ACLU exploring ban of gay book at N.J. school: ‘Revolutionary Voices’ | State | -- Your State. Your News.

Apr 18th
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ACLU exploring ban of gay book at N.J. school: ‘Revolutionary Voices’

revvoices051310_optThe American Civil Liberties Union of New Jersey sent an Open Public Records Act request last Friday to the Rancocas Valley School District for documents that will shed light on the district's decision to remove the book Revolutionary Voices: A Multicultural Queer Youth Anthology from the Rancocas Valley High School library. The book, which shares gay students' coming-out stories and reflections on identity, won the School Library Journal's Adult Books for High School Students Award in 2001.

"The ultimate decision of whether a book can be removed does not rest simply on whether a few individuals or students may be offended," said ACLU-NJ Executive Director Deborah Jacobs. "Decisions to censor literature should only be based on a standard set of neutral criteria unrelated to the political or social themes in the book."

The school district made its decision after a political group specifically singled out books with lesbian, gay, bisexual and transgender themes. The ACLU-NJ filed its request in order to learn whether the school district's policies were applied fairly, without discrimination.

"Educators and school librarians are the best qualified to determine what kinds of books and materials schools should keep in their libraries," said Jacobs. "Neither political groups nor parents have a right to impose their decisions, morals, or values on all students and families."

In 1982, the United States Supreme Court held that school boards have only a limited right to remove books from school libraries. "Local school boards may not remove books from school library shelves simply because they dislike the ideas contained in those books," the Court explained. Rather, removals should be based only on "educational suitability," with school boards taking the input of educators into account.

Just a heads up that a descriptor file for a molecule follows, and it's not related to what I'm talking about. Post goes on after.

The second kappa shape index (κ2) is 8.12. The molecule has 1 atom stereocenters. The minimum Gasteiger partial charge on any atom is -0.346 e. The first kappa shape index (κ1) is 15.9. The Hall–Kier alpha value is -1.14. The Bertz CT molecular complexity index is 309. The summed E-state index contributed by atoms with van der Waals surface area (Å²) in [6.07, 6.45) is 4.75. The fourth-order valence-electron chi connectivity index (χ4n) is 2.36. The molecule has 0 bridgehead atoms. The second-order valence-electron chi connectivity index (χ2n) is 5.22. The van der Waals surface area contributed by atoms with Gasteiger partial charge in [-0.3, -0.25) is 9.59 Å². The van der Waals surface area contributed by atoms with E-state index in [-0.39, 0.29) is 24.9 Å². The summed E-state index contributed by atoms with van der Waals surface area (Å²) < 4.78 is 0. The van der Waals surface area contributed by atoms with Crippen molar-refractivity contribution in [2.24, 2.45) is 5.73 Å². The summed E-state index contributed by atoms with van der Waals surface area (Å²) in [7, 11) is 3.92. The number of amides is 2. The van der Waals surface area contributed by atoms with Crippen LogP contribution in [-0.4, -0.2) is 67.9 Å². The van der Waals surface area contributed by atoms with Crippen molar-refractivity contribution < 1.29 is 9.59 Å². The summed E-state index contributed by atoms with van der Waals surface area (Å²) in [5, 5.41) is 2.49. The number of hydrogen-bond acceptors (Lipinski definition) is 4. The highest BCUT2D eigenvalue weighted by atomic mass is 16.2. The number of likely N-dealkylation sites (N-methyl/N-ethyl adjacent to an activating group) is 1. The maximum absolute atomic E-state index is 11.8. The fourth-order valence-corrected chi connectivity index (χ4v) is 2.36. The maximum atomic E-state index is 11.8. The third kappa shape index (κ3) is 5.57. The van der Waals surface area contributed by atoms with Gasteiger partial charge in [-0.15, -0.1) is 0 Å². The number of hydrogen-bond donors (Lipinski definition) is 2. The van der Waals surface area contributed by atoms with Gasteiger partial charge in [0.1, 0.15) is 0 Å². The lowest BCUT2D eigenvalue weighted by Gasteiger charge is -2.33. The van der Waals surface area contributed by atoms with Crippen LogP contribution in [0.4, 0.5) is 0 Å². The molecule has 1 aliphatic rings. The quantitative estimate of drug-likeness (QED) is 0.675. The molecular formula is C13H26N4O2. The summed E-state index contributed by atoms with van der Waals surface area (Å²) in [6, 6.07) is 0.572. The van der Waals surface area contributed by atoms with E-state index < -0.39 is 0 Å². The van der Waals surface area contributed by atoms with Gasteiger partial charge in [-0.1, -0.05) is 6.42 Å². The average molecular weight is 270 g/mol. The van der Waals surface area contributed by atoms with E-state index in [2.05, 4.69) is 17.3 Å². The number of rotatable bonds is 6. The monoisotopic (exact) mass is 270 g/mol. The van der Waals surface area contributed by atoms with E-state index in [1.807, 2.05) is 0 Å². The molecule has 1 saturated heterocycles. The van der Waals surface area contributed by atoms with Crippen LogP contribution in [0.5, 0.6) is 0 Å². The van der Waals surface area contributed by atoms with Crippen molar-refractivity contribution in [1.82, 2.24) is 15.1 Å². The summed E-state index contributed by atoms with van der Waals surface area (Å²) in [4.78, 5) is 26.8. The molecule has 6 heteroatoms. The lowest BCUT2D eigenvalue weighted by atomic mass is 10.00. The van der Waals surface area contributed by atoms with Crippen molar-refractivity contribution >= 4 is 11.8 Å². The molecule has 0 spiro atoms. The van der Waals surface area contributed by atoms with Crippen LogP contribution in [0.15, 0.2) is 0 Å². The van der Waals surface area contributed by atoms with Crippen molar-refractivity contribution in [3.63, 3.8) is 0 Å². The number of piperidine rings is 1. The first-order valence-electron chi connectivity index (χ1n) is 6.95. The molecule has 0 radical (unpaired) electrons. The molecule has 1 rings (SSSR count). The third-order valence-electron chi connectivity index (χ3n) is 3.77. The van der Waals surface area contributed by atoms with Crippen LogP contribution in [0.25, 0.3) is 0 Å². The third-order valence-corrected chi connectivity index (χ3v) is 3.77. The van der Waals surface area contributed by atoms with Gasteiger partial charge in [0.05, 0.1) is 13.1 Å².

"If we started removing every book that one group or another objects to, our libraries' shelves would practically be bare," Jacobs noted. "The idea is to expose students to a diversity of themes and views, not to tightly restrict the information they receive."


Comments (2)
2 Monday, 24 May 2010 16:53
QUESTION: Just how truly clueless are these censorship-loving people?
ANSWER: They are trying to keep PAPER books away from a generation of kids who get all of their information ONLINE.
1 Friday, 14 May 2010 17:06
George DeCarlo
The bigotry and hate just never stops in New Jersey no matter how many lawsuits and laws are passed and all the lives damaged. The religious right has taken control of politics and placed itself firmly in the conservative movement which would have rejected such a sickening diversion many years ago. BUT do not think that the various religions of hate have not influenced more liberal sectors, too.

My civil union spouse, Ryan Reyes, has a writing of his in it has now been banned in the State of Hate. I wonder if he could file a complaint with the Division on Civil Rights. Perhaps not since free speech is dead in the United States. Glenn Beck is just one of many lieutenants in the rise of fascism in America.

George DeCarlo

Ryan Reyes can be contacted at 908-405-2157 (c)
Ryan's picture is among the others on the cover.

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